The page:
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Essais & Simulations n°116

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Mesures et Methodes de

Mesures et Methodes de Mesure vg is the Eulerian sliding speed, n and t subscripts stand for the normal and tangential projections of a field on the contact interface respectively. Moreover, to deal with the unilateral contact, a non- regularized Signorini law is chosen: Fig. 4. Finite element model of TGV brake system where g is the initial gap at the contact interface. The main advantage of the Signorini law results in the fact that it does not require the introduction of a coefficient such as contact stiffness that would require measurement and should be difficult to estimate. By using classical finite element discretization of the problem with linear elements on the potential contact zone leads, the nonlinear dynamics problem may be written in a discrete form as follows (see [10] for details): where M , K and C are the classical mass, stiffness and damping matrices of the system. f and rc define the generalized force and contact reaction respectively. First of all, validation of the finite element model versus experiments is performed by applying a classical modal analysis. The contact reaction r c , the displacement u and the velocity u¯ verify the contact and friction laws defined in (eq. 1) and (eq. 2) at each mesh node. Classically, a reformulation of these contact and friction laws can be rewritten in terms of projections on the negative real set ( projx ) and on the Coulomb cone ( proj K ) is used to facilitate the numerical implementation in the treatment of the contact state [11] where ρ nu and ρ t are two arbitrary positive scalars called normal displacement augmentation parameter and tangential augmentation parameter respectively [9]. 3.2 Stability analysis In order to predict the occurrence of self-excited vibrations, a classical stability analysis can be performed. This approach can be divided into two parts. The first step is the static problem: the steady-state operating point for the full set of non-linear equations is obtained by solving them for the equilibrium point. This equilibrium point is obtained by solving the nonlinear static equations for a given net brake pressure. Then, one obtains the linearized equations of motion by introducing small perturbations about the equilibrium point into the non-linear equations [2, 8]. Stability consists on computing the complex modes and the complex eigenvalues associated to the linearized problem in the frequency range of interest. Solving this problem is achieved by using the Residual Iteration Method [12]. The complex eigenvalues λ = a + iω of provide information about the local stability of the equilibrium point. The TGV brake system is stable if all the real parts a of the eigenvalues are negative, and unstable if we have one or more eigenvalues having a positive real part. The imaginary part of these eigenvalues represents frequencies of Fig. 5. Stability of TGV brake system (red: unstable modes, blue: stable modes) Fig. 6. Mode shapes of the unstable modes (with the frequency and growth rate) unstable complex modes that correspond to squeal frequencies. The stability of the system is given on (Fig. 5). 9 unstable modes (with positive divergence) are detected. (Fig. 6) shows the mode shapes of these 9 unstable modes. We can see that the modes with the most important growth rate appear from pads modes (near 2050 Hz and 2760 Hz with a growth rate of 9.47% and 6.44% respectively). Essais & Simulations • MARS 2014 • PAGE 18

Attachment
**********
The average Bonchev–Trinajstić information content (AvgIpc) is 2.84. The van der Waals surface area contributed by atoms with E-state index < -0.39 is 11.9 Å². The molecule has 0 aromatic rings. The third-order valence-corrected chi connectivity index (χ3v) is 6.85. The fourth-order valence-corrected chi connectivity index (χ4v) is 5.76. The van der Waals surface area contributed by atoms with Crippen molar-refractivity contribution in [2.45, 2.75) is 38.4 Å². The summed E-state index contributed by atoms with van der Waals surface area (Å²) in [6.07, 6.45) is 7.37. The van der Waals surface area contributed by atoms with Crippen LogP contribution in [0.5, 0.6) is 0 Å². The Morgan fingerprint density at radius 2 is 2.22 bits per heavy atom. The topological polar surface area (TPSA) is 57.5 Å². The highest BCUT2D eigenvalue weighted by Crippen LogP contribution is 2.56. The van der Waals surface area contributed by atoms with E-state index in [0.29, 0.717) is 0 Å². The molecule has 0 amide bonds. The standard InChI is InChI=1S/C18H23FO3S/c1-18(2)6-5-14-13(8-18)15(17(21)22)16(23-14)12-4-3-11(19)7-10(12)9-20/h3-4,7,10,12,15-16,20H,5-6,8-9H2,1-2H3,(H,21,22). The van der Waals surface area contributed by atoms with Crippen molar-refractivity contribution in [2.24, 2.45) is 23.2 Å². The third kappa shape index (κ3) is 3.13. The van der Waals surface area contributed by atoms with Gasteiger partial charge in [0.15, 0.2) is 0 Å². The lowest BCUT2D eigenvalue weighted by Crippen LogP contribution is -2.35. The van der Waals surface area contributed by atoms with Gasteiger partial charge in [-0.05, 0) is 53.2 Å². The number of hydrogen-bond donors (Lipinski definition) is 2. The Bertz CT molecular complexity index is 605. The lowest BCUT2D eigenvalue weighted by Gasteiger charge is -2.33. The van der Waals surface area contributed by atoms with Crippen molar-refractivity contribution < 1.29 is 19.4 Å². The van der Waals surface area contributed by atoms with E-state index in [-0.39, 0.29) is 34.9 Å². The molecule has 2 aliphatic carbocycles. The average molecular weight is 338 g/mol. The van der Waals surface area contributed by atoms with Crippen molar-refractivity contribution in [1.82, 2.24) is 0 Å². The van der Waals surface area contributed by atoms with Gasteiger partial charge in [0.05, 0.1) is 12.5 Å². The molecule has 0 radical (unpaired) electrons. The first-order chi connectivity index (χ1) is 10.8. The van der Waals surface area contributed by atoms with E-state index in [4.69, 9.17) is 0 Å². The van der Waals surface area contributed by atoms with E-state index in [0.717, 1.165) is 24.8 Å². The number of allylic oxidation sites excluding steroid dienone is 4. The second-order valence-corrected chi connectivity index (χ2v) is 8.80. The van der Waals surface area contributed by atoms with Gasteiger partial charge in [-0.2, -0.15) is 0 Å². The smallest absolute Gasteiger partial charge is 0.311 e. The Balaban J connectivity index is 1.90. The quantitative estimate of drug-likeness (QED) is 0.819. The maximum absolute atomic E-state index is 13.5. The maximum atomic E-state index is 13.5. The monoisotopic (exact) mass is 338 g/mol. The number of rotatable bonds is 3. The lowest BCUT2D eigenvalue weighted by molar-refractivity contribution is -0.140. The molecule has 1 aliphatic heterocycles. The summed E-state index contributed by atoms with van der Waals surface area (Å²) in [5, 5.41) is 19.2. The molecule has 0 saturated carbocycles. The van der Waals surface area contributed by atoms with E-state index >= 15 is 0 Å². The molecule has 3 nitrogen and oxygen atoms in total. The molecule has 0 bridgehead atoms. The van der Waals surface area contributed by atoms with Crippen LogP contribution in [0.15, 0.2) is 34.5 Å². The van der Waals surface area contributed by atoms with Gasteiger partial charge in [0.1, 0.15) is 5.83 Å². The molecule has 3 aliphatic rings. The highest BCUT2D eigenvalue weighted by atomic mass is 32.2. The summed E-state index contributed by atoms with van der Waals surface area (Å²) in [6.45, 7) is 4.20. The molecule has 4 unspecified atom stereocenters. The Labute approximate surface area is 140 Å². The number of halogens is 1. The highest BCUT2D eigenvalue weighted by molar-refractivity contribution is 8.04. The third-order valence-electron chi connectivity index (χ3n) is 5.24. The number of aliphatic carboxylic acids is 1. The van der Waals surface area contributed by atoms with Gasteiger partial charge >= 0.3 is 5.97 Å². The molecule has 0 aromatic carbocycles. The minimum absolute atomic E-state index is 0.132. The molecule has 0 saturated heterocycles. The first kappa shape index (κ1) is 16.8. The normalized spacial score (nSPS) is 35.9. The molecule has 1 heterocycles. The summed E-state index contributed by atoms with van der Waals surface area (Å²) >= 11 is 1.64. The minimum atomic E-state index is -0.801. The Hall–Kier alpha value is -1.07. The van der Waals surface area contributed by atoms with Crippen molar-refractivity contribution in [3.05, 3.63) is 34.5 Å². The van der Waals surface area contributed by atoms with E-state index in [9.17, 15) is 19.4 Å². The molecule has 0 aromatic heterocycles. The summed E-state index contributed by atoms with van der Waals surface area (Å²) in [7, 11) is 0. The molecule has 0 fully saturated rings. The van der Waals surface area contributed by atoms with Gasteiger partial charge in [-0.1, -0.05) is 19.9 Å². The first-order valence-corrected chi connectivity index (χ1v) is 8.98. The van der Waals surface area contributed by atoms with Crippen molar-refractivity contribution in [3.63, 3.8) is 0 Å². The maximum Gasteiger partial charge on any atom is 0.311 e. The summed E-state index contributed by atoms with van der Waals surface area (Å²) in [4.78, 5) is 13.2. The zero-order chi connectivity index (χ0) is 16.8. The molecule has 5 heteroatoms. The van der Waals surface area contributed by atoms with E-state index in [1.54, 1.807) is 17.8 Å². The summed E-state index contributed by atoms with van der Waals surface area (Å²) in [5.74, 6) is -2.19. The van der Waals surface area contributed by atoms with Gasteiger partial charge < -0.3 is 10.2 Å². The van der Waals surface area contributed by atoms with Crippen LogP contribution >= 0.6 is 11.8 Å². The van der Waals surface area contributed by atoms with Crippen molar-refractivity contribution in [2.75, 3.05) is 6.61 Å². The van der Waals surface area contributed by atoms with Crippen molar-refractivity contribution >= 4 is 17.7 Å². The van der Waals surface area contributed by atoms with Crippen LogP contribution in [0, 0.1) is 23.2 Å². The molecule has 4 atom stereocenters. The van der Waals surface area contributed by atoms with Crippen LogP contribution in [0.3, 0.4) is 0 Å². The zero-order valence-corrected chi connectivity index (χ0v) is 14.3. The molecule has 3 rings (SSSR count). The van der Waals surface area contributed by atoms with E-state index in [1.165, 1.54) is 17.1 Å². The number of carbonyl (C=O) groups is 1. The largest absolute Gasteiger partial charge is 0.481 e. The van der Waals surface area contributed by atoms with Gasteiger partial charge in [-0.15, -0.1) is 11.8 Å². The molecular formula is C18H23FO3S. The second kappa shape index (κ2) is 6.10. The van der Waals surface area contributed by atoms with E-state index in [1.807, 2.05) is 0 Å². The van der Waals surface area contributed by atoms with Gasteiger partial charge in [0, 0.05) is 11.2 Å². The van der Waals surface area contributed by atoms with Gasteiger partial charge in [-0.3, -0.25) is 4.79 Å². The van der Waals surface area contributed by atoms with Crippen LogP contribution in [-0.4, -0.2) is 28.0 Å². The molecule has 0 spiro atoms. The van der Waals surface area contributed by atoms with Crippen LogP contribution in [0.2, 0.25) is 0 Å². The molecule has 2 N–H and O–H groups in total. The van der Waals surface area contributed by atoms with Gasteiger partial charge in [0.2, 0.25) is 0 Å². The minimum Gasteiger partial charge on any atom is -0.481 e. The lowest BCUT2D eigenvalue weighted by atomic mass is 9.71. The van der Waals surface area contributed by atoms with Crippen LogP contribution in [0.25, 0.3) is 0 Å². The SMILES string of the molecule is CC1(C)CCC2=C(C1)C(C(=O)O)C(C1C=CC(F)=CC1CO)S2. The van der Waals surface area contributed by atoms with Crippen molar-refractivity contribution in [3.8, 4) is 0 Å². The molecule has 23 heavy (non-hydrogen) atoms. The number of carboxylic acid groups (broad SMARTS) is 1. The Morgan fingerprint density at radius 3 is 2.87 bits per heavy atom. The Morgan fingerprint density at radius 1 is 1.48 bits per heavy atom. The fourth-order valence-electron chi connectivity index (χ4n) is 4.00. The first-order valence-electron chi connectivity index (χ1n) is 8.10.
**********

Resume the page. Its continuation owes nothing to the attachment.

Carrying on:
Centre technique en corrosion corrosion marine biocorrosion Etudes sur mesure Qualification de matériaux, de revêtements (anticorrosion, antifouling), biocides Expertises Identification de l’origine des dommages causés par la corrosion. Préconisation d’actions correctives Conseils Accompagnement dans le choix de matériaux, leur assemblage et méthode de protection Fig. 7. Comparison between numerical simulation (black line) and experiments (red lines) 3.3 Nonlinear self-excited vibration and comparison with experiments As previously explained in [9] and [13], the stability analysis may lead to an under- estimation or an over-estimation of the unstable modes observed in the non-linear time simulation due to the fact that linear conditions (i.e. the linearized stability around an initial equilibrium point) are not valid during transient oscillations. So the non-linear transient self-excited vibrations can become very complex and include more or less unstable modes due to the non-linear contact and loss of contact interactions at the frictional interface. Therefore, a numerical resolution of the complete nonlinear system has to be performed in addition to the stability analysis to estimate the nonlinear behaviour of the solution far from the sliding equilibrium. Since the instability of the sliding equilibrium may lead to strongly nonlinear events with contact and no-contact states at the different frictional interfaces between each pad and the disc, a first-order φ -method time integration scheme [10] is developed for the computation of the transient solution. A typical brake squeal spectrum obtained via numerical simulation is presented and compared with measurements in (Fig. 7). There is a good agreement, although slight differences may be noticed. Moreover, non-linear squeal vibrations can become complex with appearances of new frequency peaks in the signals (in comparison with a stability analysis). For example, a new resonance peak is predicted near 4000Hz. It may correspond to the second harmonic component of the unstable mode at 2050Hz. This demonstrated that squeal is composed of not only fundamental frequencies of unstable modes (i.e. eigenvalues via stability analysis) but also harmonic components and new contributions due to the coexistence of several fundamental frequencies. Recherche &Développement Programme de R&D collaboratifs sur l’étude de l’interface matériau / biofilm, fouling 02 33 01 83 40 - www.corrodys.com corrodys@corrodys.com Essais & Simulations • MARS 2014 • PAGE 19